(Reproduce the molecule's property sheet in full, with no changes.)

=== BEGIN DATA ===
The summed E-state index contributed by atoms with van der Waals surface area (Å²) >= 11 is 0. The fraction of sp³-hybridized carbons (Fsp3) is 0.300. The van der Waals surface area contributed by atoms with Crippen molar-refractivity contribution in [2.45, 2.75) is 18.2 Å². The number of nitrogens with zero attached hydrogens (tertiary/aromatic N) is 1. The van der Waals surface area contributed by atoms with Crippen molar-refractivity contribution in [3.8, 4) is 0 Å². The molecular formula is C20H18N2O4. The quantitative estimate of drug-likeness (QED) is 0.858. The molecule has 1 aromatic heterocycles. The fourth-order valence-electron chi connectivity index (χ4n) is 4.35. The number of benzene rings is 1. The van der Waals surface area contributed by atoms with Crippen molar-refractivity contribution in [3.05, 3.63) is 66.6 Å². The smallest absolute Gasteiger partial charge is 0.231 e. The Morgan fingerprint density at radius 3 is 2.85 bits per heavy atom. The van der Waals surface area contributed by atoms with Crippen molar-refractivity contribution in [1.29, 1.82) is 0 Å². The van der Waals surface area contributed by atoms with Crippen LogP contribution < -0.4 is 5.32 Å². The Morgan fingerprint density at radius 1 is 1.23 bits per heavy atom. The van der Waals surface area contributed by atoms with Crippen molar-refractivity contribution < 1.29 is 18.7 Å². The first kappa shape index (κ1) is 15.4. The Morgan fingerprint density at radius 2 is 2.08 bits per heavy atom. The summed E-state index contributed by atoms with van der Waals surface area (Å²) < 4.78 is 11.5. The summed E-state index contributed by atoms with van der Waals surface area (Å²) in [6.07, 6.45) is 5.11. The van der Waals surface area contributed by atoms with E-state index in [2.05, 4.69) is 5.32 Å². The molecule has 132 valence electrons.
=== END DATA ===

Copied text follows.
The summed E-state index contributed by atoms with van der Waals surface area (Å²) >= 11 is 0. The fraction of sp³-hybridized carbons (Fsp3) is 0.300. The van der Waals surface area contributed by atoms with Crippen molar-refractivity contribution in [2.45, 2.75) is 18.2 Å². The number of nitrogens with zero attached hydrogens (tertiary/aromatic N) is 1. The van der Waals surface area contributed by atoms with Crippen molar-refractivity contribution in [3.8, 4) is 0 Å². The molecular formula is C20H18N2O4. The quantitative estimate of drug-likeness (QED) is 0.858. The molecule has 1 aromatic heterocycles. The fourth-order valence-electron chi connectivity index (χ4n) is 4.35. The number of benzene rings is 1. The van der Waals surface area contributed by atoms with Crippen molar-refractivity contribution in [3.05, 3.63) is 66.6 Å². The smallest absolute Gasteiger partial charge is 0.231 e. The Morgan fingerprint density at radius 3 is 2.85 bits per heavy atom. The van der Waals surface area contributed by atoms with Crippen molar-refractivity contribution in [1.29, 1.82) is 0 Å². The van der Waals surface area contributed by atoms with Crippen LogP contribution < -0.4 is 5.32 Å². The Morgan fingerprint density at radius 1 is 1.23 bits per heavy atom. The van der Waals surface area contributed by atoms with Crippen molar-refractivity contribution < 1.29 is 18.7 Å². The first kappa shape index (κ1) is 15.4. The Morgan fingerprint density at radius 2 is 2.08 bits per heavy atom. The summed E-state index contributed by atoms with van der Waals surface area (Å²) < 4.78 is 11.5. The summed E-state index contributed by atoms with van der Waals surface area (Å²) in [6.07, 6.45) is 5.11. The van der Waals surface area contributed by atoms with E-state index in [2.05, 4.69) is 5.32 Å². The molecule has 132 valence electrons.